Painted Devils

Margaret Owen
Audience: 
Book Rating: 
3
Average: 3 (1 vote)

About This Book

Let’s get one thing straight—Vanja Schmidt wasn’t trying to start a cult.

After taking down a corrupt margrave, breaking a deadly curse, and finding romance with the vexingly scrupulous Junior Prefect Emeric Conrad, Vanja had one great mystery left: her long-lost birth family… and if they would welcome a thief. But in her search for an honest trade, she hit trouble and invented a god, the Scarlet Maiden, to scam her way out. Now, that lie is growing out of control—especially when Emeric arrives to investigate, and the Scarlet Maiden manifests to claim him as a virgin sacrifice.

For his final test to become a prefect, Emeric must determine if Vanja is guilty of serious fraud, or if the Scarlet Maiden—and her claim to him—are genuine. Meanwhile, Vanja is chasing an alternative sacrifice that may be their way out. The hunt leads her not only into the lairs of monsters and the paths of gods, but the ties of her past. And with what should be the simplest way to save Emeric hanging over their heads, he and Vanja must face a more dangerous question: Is there a future for a thief and a prefect, and at what price?

Reviews

Anonymous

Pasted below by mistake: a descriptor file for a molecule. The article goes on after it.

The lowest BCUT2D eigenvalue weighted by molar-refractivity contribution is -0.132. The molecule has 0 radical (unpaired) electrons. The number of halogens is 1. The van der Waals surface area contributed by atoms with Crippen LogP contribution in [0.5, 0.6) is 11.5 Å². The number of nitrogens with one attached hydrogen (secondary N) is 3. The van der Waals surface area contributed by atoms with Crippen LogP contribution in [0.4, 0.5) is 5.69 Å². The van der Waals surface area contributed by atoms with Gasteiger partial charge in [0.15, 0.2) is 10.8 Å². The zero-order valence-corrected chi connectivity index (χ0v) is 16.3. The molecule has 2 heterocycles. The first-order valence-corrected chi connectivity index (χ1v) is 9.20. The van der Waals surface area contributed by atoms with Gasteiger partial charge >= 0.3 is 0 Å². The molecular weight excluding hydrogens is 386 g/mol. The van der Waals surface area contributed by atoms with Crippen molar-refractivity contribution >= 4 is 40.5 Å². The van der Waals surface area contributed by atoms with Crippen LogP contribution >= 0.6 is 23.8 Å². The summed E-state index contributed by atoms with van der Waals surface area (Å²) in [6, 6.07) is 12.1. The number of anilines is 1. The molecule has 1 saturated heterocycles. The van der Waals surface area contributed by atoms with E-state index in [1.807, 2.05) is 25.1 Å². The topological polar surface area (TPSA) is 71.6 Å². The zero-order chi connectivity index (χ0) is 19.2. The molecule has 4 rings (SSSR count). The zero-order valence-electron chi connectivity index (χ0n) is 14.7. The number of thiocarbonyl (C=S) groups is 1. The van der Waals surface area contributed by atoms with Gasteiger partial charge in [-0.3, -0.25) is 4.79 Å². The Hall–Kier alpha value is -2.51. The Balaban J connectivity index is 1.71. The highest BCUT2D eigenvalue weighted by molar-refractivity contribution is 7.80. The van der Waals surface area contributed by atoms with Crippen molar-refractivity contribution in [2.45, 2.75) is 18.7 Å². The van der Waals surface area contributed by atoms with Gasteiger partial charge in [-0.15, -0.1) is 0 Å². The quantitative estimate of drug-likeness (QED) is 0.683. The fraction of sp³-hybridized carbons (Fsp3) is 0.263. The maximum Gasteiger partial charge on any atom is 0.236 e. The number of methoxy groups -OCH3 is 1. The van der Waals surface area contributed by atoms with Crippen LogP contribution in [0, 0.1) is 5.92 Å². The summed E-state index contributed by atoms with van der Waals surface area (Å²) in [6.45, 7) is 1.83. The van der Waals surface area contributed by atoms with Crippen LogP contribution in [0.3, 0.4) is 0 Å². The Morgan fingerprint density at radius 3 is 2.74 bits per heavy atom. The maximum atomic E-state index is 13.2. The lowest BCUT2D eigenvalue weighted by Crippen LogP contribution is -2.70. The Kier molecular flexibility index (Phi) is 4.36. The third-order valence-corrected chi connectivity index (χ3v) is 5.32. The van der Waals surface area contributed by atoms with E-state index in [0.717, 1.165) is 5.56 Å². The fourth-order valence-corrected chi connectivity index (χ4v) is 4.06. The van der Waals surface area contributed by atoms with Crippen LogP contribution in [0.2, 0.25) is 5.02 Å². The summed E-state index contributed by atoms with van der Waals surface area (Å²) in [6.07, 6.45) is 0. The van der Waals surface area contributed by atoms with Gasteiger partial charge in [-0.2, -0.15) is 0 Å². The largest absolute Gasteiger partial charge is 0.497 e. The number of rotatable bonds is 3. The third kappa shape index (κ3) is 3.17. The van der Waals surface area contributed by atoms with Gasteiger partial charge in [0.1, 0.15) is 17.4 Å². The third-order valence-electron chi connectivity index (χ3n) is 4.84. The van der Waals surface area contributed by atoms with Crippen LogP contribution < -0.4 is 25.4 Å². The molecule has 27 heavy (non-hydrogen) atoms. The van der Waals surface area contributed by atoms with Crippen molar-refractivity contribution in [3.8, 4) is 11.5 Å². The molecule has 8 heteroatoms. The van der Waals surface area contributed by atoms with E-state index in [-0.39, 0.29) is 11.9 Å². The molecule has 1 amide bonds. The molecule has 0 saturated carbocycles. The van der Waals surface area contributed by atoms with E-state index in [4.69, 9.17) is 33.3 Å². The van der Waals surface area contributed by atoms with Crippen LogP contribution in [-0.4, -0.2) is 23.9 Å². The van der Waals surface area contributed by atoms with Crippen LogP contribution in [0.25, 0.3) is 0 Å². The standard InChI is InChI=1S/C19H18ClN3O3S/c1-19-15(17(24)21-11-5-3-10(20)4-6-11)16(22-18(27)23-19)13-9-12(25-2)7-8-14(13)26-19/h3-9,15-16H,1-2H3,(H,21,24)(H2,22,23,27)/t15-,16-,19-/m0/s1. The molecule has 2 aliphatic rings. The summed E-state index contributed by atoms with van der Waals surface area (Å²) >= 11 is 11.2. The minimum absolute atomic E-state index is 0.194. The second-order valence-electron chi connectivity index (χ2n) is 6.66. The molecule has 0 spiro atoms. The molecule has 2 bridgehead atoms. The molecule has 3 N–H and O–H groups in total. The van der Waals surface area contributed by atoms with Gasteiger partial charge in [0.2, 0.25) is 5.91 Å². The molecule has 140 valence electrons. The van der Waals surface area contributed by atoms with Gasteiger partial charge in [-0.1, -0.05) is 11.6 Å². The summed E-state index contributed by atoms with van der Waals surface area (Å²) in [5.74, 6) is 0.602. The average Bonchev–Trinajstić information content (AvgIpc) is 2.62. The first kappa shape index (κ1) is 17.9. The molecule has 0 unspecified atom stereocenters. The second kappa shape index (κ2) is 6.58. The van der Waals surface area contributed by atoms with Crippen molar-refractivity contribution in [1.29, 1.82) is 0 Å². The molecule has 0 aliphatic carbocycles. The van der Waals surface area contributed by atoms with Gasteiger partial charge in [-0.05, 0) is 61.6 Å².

3

Painted Devils: Intrigue and Irritation

Painted Devils manages to be high-stakes and exciting, while still tackling teenage issues. With many other YA books, it isn’t easy to remember the main character is a young adult or teen. However, this book emphasizes her youth. Not only does it set her apart from other protagonists, it’s charming, and endears her to teenaged readers. Unlike the teenaged characters of other books, Vanja is, at the end of the day, clearly a teenage girl. She isn’t someone who’s overly mature. While she is incredibly cunning, she can still make childish mistakes, and it’s an incredibly refreshing change. I expected to see her youth in her interactions with her love interest as well. However, her romance with Emeric just seemed so out of place in Painted Devils. It’s disappointing to see, because Little Thieves wrote them beautifully. Owens seems to struggle with writing Vanja and Emeric’s romance, and it seems almost forced at times. Love at such a young age is bound to be awkward. The author does a decent job at tackling that fact, but sometimes, it doesn’t feel like they’re young. It just seems like they don’t have any chemistry in the first place. As a result, the romance sometimes makes the reader wish that it wasn’t there in the first place. The focus that romance had in this book certainly shouldn’t have been as much of a priority, given the stakes of the book. Emeric was literally marked to be sacrificed, and it just seems a little weird to be shunting that to the side and concentrating on their romance. Overall, this book was an okay read, but I feel that it mischaracterizes wonderfully written characters, and ends up detracting from Little Thieves.

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